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Review: Gigabyte GeForce RTX 2080 Gaming OC

by Tarinder Sandhu on 26 September 2018, 14:00

Tags: Gigabyte (TPE:2376), NVIDIA (NASDAQ:NVDA)

Quick Link: HEXUS.net/qadxsd

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It's fertile review season just after a brand-new graphics architecture launches. Nvidia's Turing GPU powers the GeForce RTX 2080 Ti and RTX 2080 cards, and it is interesting to see the green team come out swinging with big-chip designs, reversing a long-term trend of going for mainstream first.

What this means is that said cards aren't cheap. RTX 2080 starts at £750 and goes up to a grand, while the more muscular Ti comes in at £1,100. Ouch, as many have opined.

Still, early adopters tend to look past the financial outlay and lay down serious cash for shiny technology. We have already seen the RTX 2080 Founders Edition strut its stuff, EVGA's come on the scene with the big, bold XC Ultra Gaming, and now it is the turn of dual-source partner Gigabyte to show what it can do.

This here is one of three Gigabyte RTX 2080 models. Known as the Gaming OC, it sits bang in the middle of Gigabyte's pecking order - above the WindForce OC but below the Xtreme. The real-world implication is that it runs the boost clock at 1,815MHz out of the box (Gaming Mode), which can be upgraded by a further 15MHz by activating OC through Gigabyte's Windows-based software. Memory is left untouched at the standard 14,000MHz. A second BIOS position with the OC clock would have been better.

As you may know by now, the original raft of cards are based on the Nvidia reference PCB, so it's no surprise to see this variant measure 286mm long, 114mm tall and 50mm thick. The last dimension is telling insofar as the card is a tad higher than the strict two-slot form factor. You need to invest in the WindForce OC (40mm tall) if space may be an issue.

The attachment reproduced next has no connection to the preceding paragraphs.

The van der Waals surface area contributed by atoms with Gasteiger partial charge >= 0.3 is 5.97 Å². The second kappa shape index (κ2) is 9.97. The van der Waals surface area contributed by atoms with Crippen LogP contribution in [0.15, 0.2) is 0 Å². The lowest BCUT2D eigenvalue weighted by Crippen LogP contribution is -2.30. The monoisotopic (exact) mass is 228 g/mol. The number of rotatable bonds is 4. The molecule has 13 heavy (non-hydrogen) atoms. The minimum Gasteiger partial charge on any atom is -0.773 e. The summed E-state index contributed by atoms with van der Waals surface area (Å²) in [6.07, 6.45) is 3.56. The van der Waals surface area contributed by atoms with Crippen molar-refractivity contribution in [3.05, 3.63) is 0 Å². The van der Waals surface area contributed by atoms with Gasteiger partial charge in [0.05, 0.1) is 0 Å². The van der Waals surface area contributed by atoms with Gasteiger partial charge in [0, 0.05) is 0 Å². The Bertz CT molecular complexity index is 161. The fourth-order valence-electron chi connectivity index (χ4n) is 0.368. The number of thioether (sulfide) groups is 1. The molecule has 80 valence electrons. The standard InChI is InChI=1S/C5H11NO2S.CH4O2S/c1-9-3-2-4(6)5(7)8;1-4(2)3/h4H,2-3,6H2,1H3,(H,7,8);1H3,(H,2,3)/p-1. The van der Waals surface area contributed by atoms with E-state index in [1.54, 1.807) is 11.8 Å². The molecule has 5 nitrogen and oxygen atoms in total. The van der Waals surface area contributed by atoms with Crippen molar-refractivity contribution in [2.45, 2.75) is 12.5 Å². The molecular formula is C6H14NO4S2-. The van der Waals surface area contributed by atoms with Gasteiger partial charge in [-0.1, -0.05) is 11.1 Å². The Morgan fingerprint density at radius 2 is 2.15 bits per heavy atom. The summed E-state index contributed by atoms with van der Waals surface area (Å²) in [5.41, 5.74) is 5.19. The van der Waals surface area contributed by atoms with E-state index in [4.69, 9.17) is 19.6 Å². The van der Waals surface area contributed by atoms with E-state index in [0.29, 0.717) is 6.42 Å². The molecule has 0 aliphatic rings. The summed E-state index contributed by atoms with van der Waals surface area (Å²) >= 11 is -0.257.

You may think it is a brute of a card, but the 998g weight makes it some 300g lighter than the FE or EVGA. As such, it does not sag when installed in a PC.

The cooler uses three distinct heatsinks that are effectively connected together via a total of seven heatpipes. The reason for going down this route is because the reference board features VRMs on both sides of the GPU, meaning that anyone not cooling the I/O side isn't doing a good job.

There are a number of thick heatpads between the inductors and the right-hand heatsink, and Gigabyte chooses to cool the GDDR6 memory with a large plate that also connects to the GPU. Having both in direct contact with the cooling makes sense because of the sheer mass present here.

Looking around the board, Gigabyte has a fan header on each side for the trio of spinners. Though they all spin in the same direction on the review card, there is the possibility of them running in opposing directions for, as EVGA has shown, marginally better cooling potential. As normal, the trio turns off when GPU temperature is below 60°C or so.

The cooling is robust enough but we come away with the feeling that the card isn't as premium as, say, the Founders Edition or XC Ultra Gaming. The fan shroud is plastic, and the only area of RGB lighting is with the Gigabyte logo on this side, controlled by the same app that enables the extra core oomph. The effect is reasonably muted, and it would be nice to see the GeForce RTX name RGB-lit, too. As this is largely a reference PCB, power is sourced via the usual 6+8-pin plugs and board TDP is a stock 225W.

The back, meanwhile, uses a full-length aluminium heatsink that, unusually, does not feature a copper insert we have seen on sister company Aorus cards before. That's no bad thing as having a hulking amount of copper on the back hasn't previously shown to be very effective at removing more heat.

What Gigabyte has done is to put large heatpads between the hotter-running components and back heatsink. We know it works well enough because the plate becomes pretty damn toasty after high-intensity load.

There are no surprises on the I/O section, just as you would expect, because the outputs and their locations conform to the reference card. Bear in mind that plenty of heat will escape back into the chassis because of the open-side design.

We've not yet touched on price, which is £800 for this model, or £50 dearer than the FE and bone-stock models. The current state of play is such that we are not expecting to see lower pricing for a while, so if are in the market for a partner-overclocked RTX 2080, £800 is pretty much the starting price.

The package is backed by the standard Gigabyte three-year warranty. Enough preamble, let's now get on to the benchmarks.